Monday, October 20, 2014

DEHYDRATED LEMONS - Why I preserve lemons



One of the first things I became interested in dehydrating when I rediscovered my dehydrator (you can read about my book review here ---> The Ultimate Dehydrator Cookbook)
was to preserve lemons!

Lemons are one of the main foods I think about when my family is sick. Not only is it high in vitamin C, but it gives us a much needed immune system boost. Here's a link to the ----> Health Benefits of Lemons and why it's important in our diet.

Why I preserve lemons  

Face it. lemons are not always going to be available. For those of us who don't grow lemons trees, we're dependent on stores.

But what happens when there are no trucks delivering lemons, or there was a bad year for the farmers?

I had those thoughts a few years ago, and wasn't quite sure how to store lemons long term, so I thought about canning. I went on the web and couldn't find a single article on how to can lemons.

Since I had experience canning peaches and pears, I went ahead and canned the lemons the same way. After canning a batch, I put them away on a shelf.

Upon reading the Ultimate Dehydrator Cookbook, I learned that the canning process had destroyed quite a bit of the vitamins that I was trying to preserve. Unlike canning, or freezing, dehydration was the best option for maintaining the vitamins.

Here's a jar of canned lemons next to my dehydrated lemons. More than likely I'll be turning the canned lemons into household cleaner!

There is nothing more refreshing than lemon water. Ever get a glass of water or unsweetened iced tea at a restaurant and it doesn't taste good? I always ask for lemons! Now we can pack our own dehydrated lemons.

What I think about is the importance of rejuvenating the water we have in food storage.

IMAGINE being faced with a crisis and having to drink water that was filtered through your rain barrels --- or trying to purify water with a drop of bleach --- or using a purification pill...

Personally, I would want to add lemons. Not just for adding taste, but to help with the sanitation process. There have been many studies that adding lemon/lime juice to food and water have helped prevent Cholera.

Nothing soothes a sore throat more than a cup of hot tea with lemon and honey.

But guess what my number one reason is for storing lemons?

The fact that I CAN. And so can you!

I'm all about learning ways to store foods that my family enjoys and depends on.

When facing a crisis, or illness, sometimes the best medicine is having the things you enjoy the most available.

Nothing better than comfort food and self sufficiency!  


Lemons are easy to dry, and as an added benefit, your house smells fresh and wonderful during the process.

For this batch, I had purchased a bag of organic lemons and before slicing, I washed them in a solution of vinegar and water -- since I'm keeping the peelings for both food and other projects.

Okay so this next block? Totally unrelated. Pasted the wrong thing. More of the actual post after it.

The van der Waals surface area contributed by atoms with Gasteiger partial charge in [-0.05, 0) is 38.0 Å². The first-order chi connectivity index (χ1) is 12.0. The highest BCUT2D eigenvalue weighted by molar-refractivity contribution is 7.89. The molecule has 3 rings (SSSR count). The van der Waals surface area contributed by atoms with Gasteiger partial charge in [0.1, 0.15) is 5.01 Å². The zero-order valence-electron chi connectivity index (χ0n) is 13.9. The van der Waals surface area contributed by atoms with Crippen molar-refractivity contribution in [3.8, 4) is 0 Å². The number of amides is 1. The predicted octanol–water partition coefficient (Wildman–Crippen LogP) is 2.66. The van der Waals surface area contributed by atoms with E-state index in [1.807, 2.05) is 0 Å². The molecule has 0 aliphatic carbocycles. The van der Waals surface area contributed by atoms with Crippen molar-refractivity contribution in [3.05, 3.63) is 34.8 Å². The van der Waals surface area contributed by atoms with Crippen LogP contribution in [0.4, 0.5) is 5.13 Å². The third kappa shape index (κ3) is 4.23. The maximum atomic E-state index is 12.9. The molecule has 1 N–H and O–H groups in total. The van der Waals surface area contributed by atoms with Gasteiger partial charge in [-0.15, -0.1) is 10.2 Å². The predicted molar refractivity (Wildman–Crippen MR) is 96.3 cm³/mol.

Not all dehydrators are the same, so I won't go over temperatures here.

I've discovered some great uses for these peelings and will be blogging on them later.

I dried the lemons overnight, and the following morning, I turned them over to dry some more.

Mine took over 24 hours to dry - this depends on the thickness of the slices, but I also wanted to ensure they were good and dried for storage.

The dry peelings.
All packed in the mason jars. The goal is to eliminate as much oxygen as possible and to store in a dark, cool dry place. This should last me for several months, but for long term, I will be storing away using a Food Saver.

What are some of your ideas on preserving lemons? Have you actually tried any in any recipes? I would love to hear your ideas! You can comment here, or come join our Facebook family at ASliceOfTexas.

Friday, October 17, 2014


One of the meals that my family enjoys is SPAGHETTI. Unfortunately, when there are family members who either have diabetes, or they're gluten intolerant, this can pose a problem.

Zucchini has come to the rescue!

Not only is Zucchini  healthier to eat than white flour, but there are ways to prepare it that will resemble the texture and appearance of noodles. As for taste, I find that it is much better than flour, because there is FLAVOR, and in the back of your mind, you know it's healthier :)

What I use to create the noodles is a SureSlice spiral slicer that I had purchased online at Amazon. I've also seen these at Walmart. Currently, you can purchase this on Amazon for less than $8 with free shipping if you have a Prime account.

With a twisting motion, you can get noodles well over 3-4 feet long!